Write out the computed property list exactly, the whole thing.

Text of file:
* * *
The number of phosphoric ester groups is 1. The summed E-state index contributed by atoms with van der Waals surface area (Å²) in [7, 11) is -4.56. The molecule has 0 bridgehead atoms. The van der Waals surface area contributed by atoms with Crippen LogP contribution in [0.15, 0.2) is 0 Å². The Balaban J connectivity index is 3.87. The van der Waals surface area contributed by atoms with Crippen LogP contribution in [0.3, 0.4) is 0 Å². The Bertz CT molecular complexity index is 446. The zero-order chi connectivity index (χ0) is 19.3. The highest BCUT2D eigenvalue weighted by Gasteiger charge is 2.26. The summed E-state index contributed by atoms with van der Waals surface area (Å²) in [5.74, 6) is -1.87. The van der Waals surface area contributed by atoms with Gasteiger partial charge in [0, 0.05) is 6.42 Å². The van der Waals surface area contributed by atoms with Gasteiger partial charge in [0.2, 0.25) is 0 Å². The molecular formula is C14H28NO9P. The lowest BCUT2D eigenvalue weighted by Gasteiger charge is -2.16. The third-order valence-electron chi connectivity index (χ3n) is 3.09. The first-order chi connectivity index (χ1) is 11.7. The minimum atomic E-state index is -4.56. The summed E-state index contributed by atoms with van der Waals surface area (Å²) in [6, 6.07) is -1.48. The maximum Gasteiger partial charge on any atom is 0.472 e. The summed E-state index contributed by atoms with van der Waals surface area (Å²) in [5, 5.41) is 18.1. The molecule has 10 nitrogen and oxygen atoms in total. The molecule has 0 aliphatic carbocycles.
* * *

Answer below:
The number of phosphoric ester groups is 1. The summed E-state index contributed by atoms with van der Waals surface area (Å²) in [7, 11) is -4.56. The molecule has 0 bridgehead atoms. The van der Waals surface area contributed by atoms with Crippen LogP contribution in [0.15, 0.2) is 0 Å². The Balaban J connectivity index is 3.87. The van der Waals surface area contributed by atoms with Crippen LogP contribution in [0.3, 0.4) is 0 Å². The Bertz CT molecular complexity index is 446. The zero-order chi connectivity index (χ0) is 19.3. The highest BCUT2D eigenvalue weighted by Gasteiger charge is 2.26. The summed E-state index contributed by atoms with van der Waals surface area (Å²) in [5.74, 6) is -1.87. The van der Waals surface area contributed by atoms with Gasteiger partial charge in [0, 0.05) is 6.42 Å². The van der Waals surface area contributed by atoms with Gasteiger partial charge in [0.2, 0.25) is 0 Å². The molecular formula is C14H28NO9P. The lowest BCUT2D eigenvalue weighted by Gasteiger charge is -2.16. The third-order valence-electron chi connectivity index (χ3n) is 3.09. The first-order chi connectivity index (χ1) is 11.7. The minimum atomic E-state index is -4.56. The summed E-state index contributed by atoms with van der Waals surface area (Å²) in [6, 6.07) is -1.48. The maximum Gasteiger partial charge on any atom is 0.472 e. The summed E-state index contributed by atoms with van der Waals surface area (Å²) in [5, 5.41) is 18.1. The molecule has 10 nitrogen and oxygen atoms in total. The molecule has 0 aliphatic carbocycles.